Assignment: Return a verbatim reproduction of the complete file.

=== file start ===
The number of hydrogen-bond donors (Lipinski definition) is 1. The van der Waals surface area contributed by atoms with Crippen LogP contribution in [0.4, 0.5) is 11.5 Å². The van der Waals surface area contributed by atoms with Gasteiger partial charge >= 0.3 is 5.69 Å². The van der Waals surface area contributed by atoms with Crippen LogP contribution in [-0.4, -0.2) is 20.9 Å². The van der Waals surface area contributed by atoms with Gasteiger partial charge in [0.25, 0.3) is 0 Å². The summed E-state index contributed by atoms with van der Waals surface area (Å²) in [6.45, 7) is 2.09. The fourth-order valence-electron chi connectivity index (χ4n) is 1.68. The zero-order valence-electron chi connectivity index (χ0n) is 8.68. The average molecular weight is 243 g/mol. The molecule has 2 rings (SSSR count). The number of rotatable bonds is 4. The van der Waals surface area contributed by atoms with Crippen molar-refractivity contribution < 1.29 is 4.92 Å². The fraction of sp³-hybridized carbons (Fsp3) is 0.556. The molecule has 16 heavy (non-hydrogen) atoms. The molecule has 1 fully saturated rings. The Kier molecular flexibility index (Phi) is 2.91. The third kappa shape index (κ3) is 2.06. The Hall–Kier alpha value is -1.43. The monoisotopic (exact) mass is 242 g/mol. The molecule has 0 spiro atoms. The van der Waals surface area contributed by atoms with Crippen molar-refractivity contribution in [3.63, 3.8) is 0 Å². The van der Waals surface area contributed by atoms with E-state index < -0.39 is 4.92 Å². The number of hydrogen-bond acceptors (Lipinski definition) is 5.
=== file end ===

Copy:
The number of hydrogen-bond donors (Lipinski definition) is 1. The van der Waals surface area contributed by atoms with Crippen LogP contribution in [0.4, 0.5) is 11.5 Å². The van der Waals surface area contributed by atoms with Gasteiger partial charge >= 0.3 is 5.69 Å². The van der Waals surface area contributed by atoms with Crippen LogP contribution in [-0.4, -0.2) is 20.9 Å². The van der Waals surface area contributed by atoms with Gasteiger partial charge in [0.25, 0.3) is 0 Å². The summed E-state index contributed by atoms with van der Waals surface area (Å²) in [6.45, 7) is 2.09. The fourth-order valence-electron chi connectivity index (χ4n) is 1.68. The zero-order valence-electron chi connectivity index (χ0n) is 8.68. The average molecular weight is 243 g/mol. The molecule has 2 rings (SSSR count). The number of rotatable bonds is 4. The van der Waals surface area contributed by atoms with Crippen molar-refractivity contribution < 1.29 is 4.92 Å². The fraction of sp³-hybridized carbons (Fsp3) is 0.556. The molecule has 16 heavy (non-hydrogen) atoms. The molecule has 1 fully saturated rings. The Kier molecular flexibility index (Phi) is 2.91. The third kappa shape index (κ3) is 2.06. The Hall–Kier alpha value is -1.43. The monoisotopic (exact) mass is 242 g/mol. The molecule has 0 spiro atoms. The van der Waals surface area contributed by atoms with Crippen molar-refractivity contribution in [3.63, 3.8) is 0 Å². The van der Waals surface area contributed by atoms with E-state index < -0.39 is 4.92 Å². The number of hydrogen-bond acceptors (Lipinski definition) is 5.